CANBERA (Alliance News) - Asian stocks rose broadly for the first time in five days on Thursday, with fairly dovish comments from the FOMC minutes and encouraging manufacturing data out of China and Japan underpinning investor sentiment. Minutes from the Federal Reserve's April policy meeting showed policymakers discussing rate hike procedures and exit strategy, even though no new conclusions could be reached on the matter.
The Chinese market showed a muted reaction to upbeat manufacturing data, as a sell-off in coal stocks on concerns about climate change overshadowed earlier gains. The benchmark Shanghai Composite Index closed down 0.2% at 2,021, while Hong Kong'sHang Seng Index rose half a percent to finish at 22,954.
An index monitoring manufacturing activity in China came in with a score of 49.7 in May, a five-month high, the latest flash estimate from HSBC and Markit Economics revealed. That topped forecasts for a score of 48.3 and was up sharply from 48.1 in April. The improvement was broad-based with both new orders and new export orders back in expansionary territory.
"Disinflationary pressures also eased over the month and output prices increased for the first time since November 2013," said HSBC Chief Economist, China & Co- Head of Asian Economic Research Hongbin Qu.
Japanese shares rallied sharply, with a weaker yen and solid gains on Wall Street overnight triggering strong buying. Media reports that state-controlled Post Insurance Co. plans to increase investment in domestic stocks added fuel to bullish local sentiment. The benchmark Nikkei average jumped 2.1% to 14,338, its biggest single-day gain in a month, while the broader Topix Index added 1.7%.
Automakers Honda Motor, Toyota and Mazda rose 2-4%, while heavyweight Fast Retailing rallied 2.5%, Fanuc advanced 1.2% and SoftBank Corp added 2.6%. Subaru carmaker Fuji Heavy Industries soared 5.1% after JPMorgan Chase & Co. raised its rating on the stock. Sanrio Co. plunged 16.5% after Goldman Sachs Group cut its target price on the stock.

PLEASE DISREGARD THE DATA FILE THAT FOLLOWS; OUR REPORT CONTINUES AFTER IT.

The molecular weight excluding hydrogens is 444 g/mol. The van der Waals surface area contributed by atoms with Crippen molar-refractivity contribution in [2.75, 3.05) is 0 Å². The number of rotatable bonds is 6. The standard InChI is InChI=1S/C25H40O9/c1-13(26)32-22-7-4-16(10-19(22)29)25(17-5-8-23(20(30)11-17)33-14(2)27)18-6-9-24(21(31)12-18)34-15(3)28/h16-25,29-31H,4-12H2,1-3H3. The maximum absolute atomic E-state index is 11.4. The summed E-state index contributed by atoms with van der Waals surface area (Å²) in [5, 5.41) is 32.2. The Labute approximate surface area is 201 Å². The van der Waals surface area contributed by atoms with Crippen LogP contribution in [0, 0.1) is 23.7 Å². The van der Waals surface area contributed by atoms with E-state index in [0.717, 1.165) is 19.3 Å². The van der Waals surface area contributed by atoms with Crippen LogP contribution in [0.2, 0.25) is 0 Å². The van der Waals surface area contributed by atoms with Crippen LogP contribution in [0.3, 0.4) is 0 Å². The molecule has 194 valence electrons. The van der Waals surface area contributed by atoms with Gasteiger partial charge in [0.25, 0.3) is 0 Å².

On the economic front, an index monitoring manufacturing activity in Japan came in with a seasonally adjusted score of 49.9 in May, up from 49.4 in April and touching a two-month high, Markit Economics said.
Australian shares gained ground, led by miners as iron ore futures recovered from record lows. The benchmark S&P/ASX 200 rallied a little over a percent to 5,480, with tentative signs of stabilization in the world's second-largest economy bolstering sentiment. BHP Billiton, Rio Tinto and Fortescue Metals Group rose 1-4%, while Alumina shares soared 7.1%.
In the banking sector, Commonwealth, Westpac, ANZ and NAB rose between 0.6% and 1.5%. Energy stocks also rose broadly after US crude futures rose to a one-month high on Wednesday on a government report showing a large drop in crude stockpiles. Woodside Petroleum and Oil Search gained about 1.2% each, Santos added a percent and Origin Energy jumped 1.9%. James Hardie Industries climbed 5.7% after the building materials manufacturer doubled its full-year profit and declared a special dividend.
In economic news, consumer inflationary expectations in Australia rose by 0.2 percentage points to 4.4% in May from 4.2% in April, a survey by Melbourne Institute showed.
Seoul shares rose modestly as the FOMC minutes and upbeat Chinese factory activity data encouraged investors to bet on riskier assets. The benchmark Kospi average rose 0.4% to finish at 2,016 after losing 0.2% the day before.
New Zealand shares snapped a five-day losing streak, as investors lapped up property stocks offering high dividends. The benchmark NZX-50 Index rose 0.4% to 5,129, with 28 of its components advancing. There was across-the-board buying in the property sector, with Kiwi Income Property Trust, Goodman Property Trust, Precinct Properties New Zealand and Argosy Property gaining between 0.4% and 1.1%.
Steel & Tube Holdings paced the gainers on the exchange, climbing 4.1% to USD3.08, while Telecom Corp, Port of Tauranga and Ryman Healthcare all closed up about a percent each. Telecommunications infrastructure firm Chorus lost 2.3% after the Commerce Commission announced a new deadline for its final decision on prices for copper-based broadband services.
In economic releases, a Reserve Bank of New Zealand survey showed that inflation expectations in New Zealand one-year ahead rose to 2.08% from 2.03%.
Elsewhere, India's Sensex was moving up 0.6%, Indonesia's Jakarta Composite Index was rallying 1.2% and the Taiwan Weighted average closed up 1.2%, while Singapore's Straits Times Index was marginally lower and Malaysia's KLSE Composite was down 0.1%. Taiwan's jobless rate declined in April after increasing marginally in the previous month, official data showed.
On Wall Street, the major averages rose about a percent each overnight, with consumer discretionary and energy stocks rallying, after minutes of the Federal Reserve's April meeting didn't provide any indication that an interest rate hike is imminent.